A state commission, made up largely of teachers, has been reviewing the new standards. It is scheduled to make its recommendation Thursday to the state Board of Education; the board will vote Aug. 2 on whether to adopt the standards. It should embrace them.
A welcome surprise
There was valid reason for early concern about the new standards. The Common Core State Standards Initiative, led by the National Governors Assn. and the Council of Chief State School Officers, were written very quickly; California last rewrote its standards in the 1990s, and the process took years. There's also pressure from the Obama administration for states to adopt the standards by Aug. 2; those that do get extra points in their Race to the Top applications for federal education reform grants. On top of that, the Legislature passed a bill that all but committed California to the standards before they had even been seen. Such important decisions should not be rushed, especially for the mere possibility of winning a grant that represents less than 2% of what California spends each year on schools.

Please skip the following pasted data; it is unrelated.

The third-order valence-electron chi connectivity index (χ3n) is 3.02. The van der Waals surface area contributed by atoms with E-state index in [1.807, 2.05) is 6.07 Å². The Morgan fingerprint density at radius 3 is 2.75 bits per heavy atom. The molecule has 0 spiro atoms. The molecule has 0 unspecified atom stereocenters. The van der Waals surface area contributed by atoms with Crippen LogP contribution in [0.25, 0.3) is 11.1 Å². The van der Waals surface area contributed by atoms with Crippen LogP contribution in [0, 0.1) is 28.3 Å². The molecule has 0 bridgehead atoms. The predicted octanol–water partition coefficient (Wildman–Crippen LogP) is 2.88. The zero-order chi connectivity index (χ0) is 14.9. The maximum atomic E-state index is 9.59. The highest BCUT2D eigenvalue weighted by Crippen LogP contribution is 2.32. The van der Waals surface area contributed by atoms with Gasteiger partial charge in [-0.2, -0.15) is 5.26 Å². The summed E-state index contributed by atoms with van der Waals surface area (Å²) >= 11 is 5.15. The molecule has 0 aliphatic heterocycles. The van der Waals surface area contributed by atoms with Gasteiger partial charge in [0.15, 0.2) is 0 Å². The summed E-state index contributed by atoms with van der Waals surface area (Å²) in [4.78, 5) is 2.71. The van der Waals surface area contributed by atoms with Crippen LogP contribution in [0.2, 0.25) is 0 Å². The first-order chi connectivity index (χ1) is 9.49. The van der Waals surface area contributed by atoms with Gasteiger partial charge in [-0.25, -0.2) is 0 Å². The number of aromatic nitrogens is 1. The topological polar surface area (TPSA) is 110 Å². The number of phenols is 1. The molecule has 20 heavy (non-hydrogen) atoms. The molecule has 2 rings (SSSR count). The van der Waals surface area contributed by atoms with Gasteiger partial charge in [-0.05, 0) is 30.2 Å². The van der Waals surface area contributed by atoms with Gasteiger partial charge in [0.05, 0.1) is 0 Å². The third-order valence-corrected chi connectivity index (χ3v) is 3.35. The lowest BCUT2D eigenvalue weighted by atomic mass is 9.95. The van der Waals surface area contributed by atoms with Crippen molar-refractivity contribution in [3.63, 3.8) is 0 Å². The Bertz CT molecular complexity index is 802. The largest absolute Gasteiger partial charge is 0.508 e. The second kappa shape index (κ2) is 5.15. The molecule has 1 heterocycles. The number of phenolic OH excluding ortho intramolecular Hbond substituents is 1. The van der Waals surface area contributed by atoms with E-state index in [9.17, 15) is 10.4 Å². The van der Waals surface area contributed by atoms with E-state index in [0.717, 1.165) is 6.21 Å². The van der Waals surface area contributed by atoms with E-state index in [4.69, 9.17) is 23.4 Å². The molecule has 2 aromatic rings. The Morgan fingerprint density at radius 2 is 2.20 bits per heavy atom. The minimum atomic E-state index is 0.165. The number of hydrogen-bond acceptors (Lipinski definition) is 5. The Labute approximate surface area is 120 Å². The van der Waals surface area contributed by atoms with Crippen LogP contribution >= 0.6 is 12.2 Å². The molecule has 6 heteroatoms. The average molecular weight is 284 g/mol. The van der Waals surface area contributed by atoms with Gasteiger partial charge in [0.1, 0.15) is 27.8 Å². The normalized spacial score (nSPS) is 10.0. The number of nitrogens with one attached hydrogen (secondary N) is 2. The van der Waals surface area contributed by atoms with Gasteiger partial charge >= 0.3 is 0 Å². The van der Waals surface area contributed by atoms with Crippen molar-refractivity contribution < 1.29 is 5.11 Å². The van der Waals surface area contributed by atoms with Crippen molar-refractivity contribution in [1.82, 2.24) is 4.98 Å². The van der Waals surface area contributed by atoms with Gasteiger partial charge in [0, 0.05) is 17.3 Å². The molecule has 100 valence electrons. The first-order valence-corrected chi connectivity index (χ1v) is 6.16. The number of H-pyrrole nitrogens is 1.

Yet, for once, political pressure and doing the right thing for education coincide. The document that has emerged from the initiative is a thoughtful and exciting design for learning that emphasizes critical thinking, sophisticated writing and building on students' skills and knowledge so that they are prepared to succeed at the next step, especially in math. It is flexible enough to provide for the needs of college-bound students and those who plan on a job after high school, an improvement over recent pushes to demand a college-prep curriculum for all students.